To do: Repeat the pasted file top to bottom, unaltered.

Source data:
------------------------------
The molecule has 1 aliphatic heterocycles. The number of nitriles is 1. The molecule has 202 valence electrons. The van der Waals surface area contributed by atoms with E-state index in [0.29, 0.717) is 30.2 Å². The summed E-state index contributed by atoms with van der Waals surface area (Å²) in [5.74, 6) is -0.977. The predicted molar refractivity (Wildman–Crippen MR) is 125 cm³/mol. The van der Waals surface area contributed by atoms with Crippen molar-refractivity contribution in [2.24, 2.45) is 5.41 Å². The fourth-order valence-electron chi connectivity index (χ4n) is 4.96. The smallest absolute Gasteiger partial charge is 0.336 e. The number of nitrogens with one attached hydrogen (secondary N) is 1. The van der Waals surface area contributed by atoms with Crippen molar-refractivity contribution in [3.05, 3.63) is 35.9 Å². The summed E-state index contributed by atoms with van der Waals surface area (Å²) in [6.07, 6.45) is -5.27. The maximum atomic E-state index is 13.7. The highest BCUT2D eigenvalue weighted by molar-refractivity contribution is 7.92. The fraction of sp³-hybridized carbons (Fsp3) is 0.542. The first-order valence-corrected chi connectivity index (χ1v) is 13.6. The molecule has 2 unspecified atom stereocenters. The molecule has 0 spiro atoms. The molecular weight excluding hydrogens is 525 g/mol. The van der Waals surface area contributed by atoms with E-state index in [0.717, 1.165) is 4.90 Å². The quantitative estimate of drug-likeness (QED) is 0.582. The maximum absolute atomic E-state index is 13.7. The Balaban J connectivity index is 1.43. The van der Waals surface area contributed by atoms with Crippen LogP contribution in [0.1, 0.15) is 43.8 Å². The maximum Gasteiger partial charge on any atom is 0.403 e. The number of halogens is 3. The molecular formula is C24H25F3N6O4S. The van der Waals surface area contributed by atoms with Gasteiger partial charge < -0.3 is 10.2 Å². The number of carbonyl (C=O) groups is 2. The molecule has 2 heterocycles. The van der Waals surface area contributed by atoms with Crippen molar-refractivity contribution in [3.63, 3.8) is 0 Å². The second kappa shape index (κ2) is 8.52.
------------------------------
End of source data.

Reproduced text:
The molecule has 1 aliphatic heterocycles. The number of nitriles is 1. The molecule has 202 valence electrons. The van der Waals surface area contributed by atoms with E-state index in [0.29, 0.717) is 30.2 Å². The summed E-state index contributed by atoms with van der Waals surface area (Å²) in [5.74, 6) is -0.977. The predicted molar refractivity (Wildman–Crippen MR) is 125 cm³/mol. The van der Waals surface area contributed by atoms with Crippen molar-refractivity contribution in [2.24, 2.45) is 5.41 Å². The fourth-order valence-electron chi connectivity index (χ4n) is 4.96. The smallest absolute Gasteiger partial charge is 0.336 e. The number of nitrogens with one attached hydrogen (secondary N) is 1. The van der Waals surface area contributed by atoms with Crippen molar-refractivity contribution in [3.05, 3.63) is 35.9 Å². The summed E-state index contributed by atoms with van der Waals surface area (Å²) in [6.07, 6.45) is -5.27. The maximum atomic E-state index is 13.7. The highest BCUT2D eigenvalue weighted by molar-refractivity contribution is 7.92. The fraction of sp³-hybridized carbons (Fsp3) is 0.542. The first-order valence-corrected chi connectivity index (χ1v) is 13.6. The molecule has 2 unspecified atom stereocenters. The molecule has 0 spiro atoms. The molecular weight excluding hydrogens is 525 g/mol. The van der Waals surface area contributed by atoms with E-state index in [0.717, 1.165) is 4.90 Å². The quantitative estimate of drug-likeness (QED) is 0.582. The maximum absolute atomic E-state index is 13.7. The Balaban J connectivity index is 1.43. The van der Waals surface area contributed by atoms with Crippen LogP contribution in [0.1, 0.15) is 43.8 Å². The maximum Gasteiger partial charge on any atom is 0.403 e. The number of halogens is 3. The molecular formula is C24H25F3N6O4S. The van der Waals surface area contributed by atoms with Gasteiger partial charge < -0.3 is 10.2 Å². The number of carbonyl (C=O) groups is 2. The molecule has 2 heterocycles. The van der Waals surface area contributed by atoms with Crippen molar-refractivity contribution in [3.63, 3.8) is 0 Å². The second kappa shape index (κ2) is 8.52.